03 January 2019
Do Not Disturb
Modern mindfulness tips for connected life
Ever found yourself eagerly awaiting a message?
Your phone makes a *ding* that pierces your eardrums with more discomfort than a Clean Bandit track. Your heart races. You awkwardly sprint to your phone, only to find a notification for a game you played once 4 months ago.
This reaction is a conditioned response.
With this fairly exaggerated example in mind, it's no wonder that we're finding ourselves more glued to our devices. In 2018, the average Briton spent 24 hours a week online and checked their phone every 12 minutes (Ofcom).
Phone addiction is on the rise, and so are the mental health risks.
"Mindfulness" is the ancient concept of focusing awareness on the present moment through meditation. A concept still used today in Cognitive Behavioural Therapy to treat depression and anxiety; a process I experienced first-hand in early 2018.
With anxiety featured in my repertoire of skills, it's important that I focus on what I can control in the present rather than ruminate on the things I can't. This gets particularly difficult when spending long hours online for work, entertainment and social connection. How can I be more mindful of my device usage?
Life should be complemented by our devices, not revolve around them.
1. Declutter Your Notifications
Ask yourself: Do I really need a notification for this?
It's lovely you've got a "like" or "comment" but do you really need to be notified? Don't hoard, filter out the unnecessary. The same goes for app "badges" or notification counts.
Consider setting up your device to allow only notifications for reminders or direct forms of interpersonal communication:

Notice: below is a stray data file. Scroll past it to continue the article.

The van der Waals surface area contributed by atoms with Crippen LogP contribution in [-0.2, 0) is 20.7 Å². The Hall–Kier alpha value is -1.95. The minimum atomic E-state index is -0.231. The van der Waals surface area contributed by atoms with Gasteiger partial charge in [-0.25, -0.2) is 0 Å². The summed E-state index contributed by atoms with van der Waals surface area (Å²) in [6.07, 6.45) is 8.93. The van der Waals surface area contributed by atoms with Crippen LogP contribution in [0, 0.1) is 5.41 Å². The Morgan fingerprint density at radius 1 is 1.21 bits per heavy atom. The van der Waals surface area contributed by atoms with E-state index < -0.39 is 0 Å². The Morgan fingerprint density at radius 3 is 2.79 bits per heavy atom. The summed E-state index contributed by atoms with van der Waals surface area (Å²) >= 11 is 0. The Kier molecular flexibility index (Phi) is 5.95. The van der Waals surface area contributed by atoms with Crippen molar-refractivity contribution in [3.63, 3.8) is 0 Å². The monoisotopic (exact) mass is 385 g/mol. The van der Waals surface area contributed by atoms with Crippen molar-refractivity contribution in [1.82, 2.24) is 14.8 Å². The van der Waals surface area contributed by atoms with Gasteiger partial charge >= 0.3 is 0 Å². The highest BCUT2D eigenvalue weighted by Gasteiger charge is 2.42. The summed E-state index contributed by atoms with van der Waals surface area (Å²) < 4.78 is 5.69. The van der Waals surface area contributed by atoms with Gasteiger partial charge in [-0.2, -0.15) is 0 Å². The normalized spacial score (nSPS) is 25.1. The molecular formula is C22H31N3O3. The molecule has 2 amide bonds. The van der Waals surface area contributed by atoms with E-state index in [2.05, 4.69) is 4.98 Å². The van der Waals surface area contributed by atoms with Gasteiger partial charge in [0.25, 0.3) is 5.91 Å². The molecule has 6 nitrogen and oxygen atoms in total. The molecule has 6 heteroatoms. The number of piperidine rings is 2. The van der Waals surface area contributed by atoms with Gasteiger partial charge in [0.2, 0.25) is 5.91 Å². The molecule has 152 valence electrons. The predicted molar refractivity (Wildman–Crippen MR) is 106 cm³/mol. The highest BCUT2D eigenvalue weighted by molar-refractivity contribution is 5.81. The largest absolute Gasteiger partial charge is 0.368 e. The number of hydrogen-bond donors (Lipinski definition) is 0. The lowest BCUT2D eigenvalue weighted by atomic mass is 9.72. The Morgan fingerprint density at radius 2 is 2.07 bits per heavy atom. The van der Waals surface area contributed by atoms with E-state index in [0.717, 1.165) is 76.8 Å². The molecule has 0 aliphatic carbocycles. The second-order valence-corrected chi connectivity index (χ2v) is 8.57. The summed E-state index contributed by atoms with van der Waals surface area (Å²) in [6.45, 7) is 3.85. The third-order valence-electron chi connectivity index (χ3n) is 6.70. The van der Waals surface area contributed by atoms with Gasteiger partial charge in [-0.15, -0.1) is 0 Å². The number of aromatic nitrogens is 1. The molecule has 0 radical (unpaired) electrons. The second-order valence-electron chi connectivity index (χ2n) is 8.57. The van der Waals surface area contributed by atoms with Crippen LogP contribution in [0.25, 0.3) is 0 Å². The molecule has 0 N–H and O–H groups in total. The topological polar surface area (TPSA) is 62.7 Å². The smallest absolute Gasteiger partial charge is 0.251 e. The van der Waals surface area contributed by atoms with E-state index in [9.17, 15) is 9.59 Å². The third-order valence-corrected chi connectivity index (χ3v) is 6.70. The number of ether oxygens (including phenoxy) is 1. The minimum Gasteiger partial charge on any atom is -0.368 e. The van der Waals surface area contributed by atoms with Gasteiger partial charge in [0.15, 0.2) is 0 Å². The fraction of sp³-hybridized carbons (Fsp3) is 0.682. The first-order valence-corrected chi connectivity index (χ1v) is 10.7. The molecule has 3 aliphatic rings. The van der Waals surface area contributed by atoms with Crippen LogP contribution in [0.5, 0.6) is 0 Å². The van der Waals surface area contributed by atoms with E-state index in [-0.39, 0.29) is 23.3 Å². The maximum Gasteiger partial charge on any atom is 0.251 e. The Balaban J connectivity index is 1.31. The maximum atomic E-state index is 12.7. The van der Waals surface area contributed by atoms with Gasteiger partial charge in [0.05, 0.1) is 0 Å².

|Allow 🔔||Hide 🔕|
|Direct Messages||Trending posts|
2. Take a Breather
Be selfish and take full control of your time to focus on the present. Try out the following for an hour or two:
Do Not Disturb
If someone really needs to get through to you urgently, they can always bypass the setting by calling twice (or if specified as an exempt contact).
Feeling the benefits? Keep it going and try for longer periods of time.
If "Do Not Disturb" mode isn't enough and you need a little more head space for a short burst of time, try going AWOL and switch on Airplane mode. Don't do this without first alerting those close to you.
Alternatively, travel on a CrossCountry train service for the full no-signal experience.
3. Release Your Thoughts
No matter how big or small you think your problem is, don't keep it in your head.
Grab a pen and paper or fire up your "Notes" app and unbottle your thoughts in writing. This can often alleviate rumination and clear an overloaded mind.
Not sure what to write? Here are some ideas:
- Is it a personal matter? Write a letter to yourself.
- Is it about someone or something? Write a letter to them*
*but for the love of all things holy, don't actually send it.
Meet (if not, call) a friend, family member or colleague who you know is a good listener. A good listener won't interject with criticism or judgement.
Be prepared to listen too, you're not alone.
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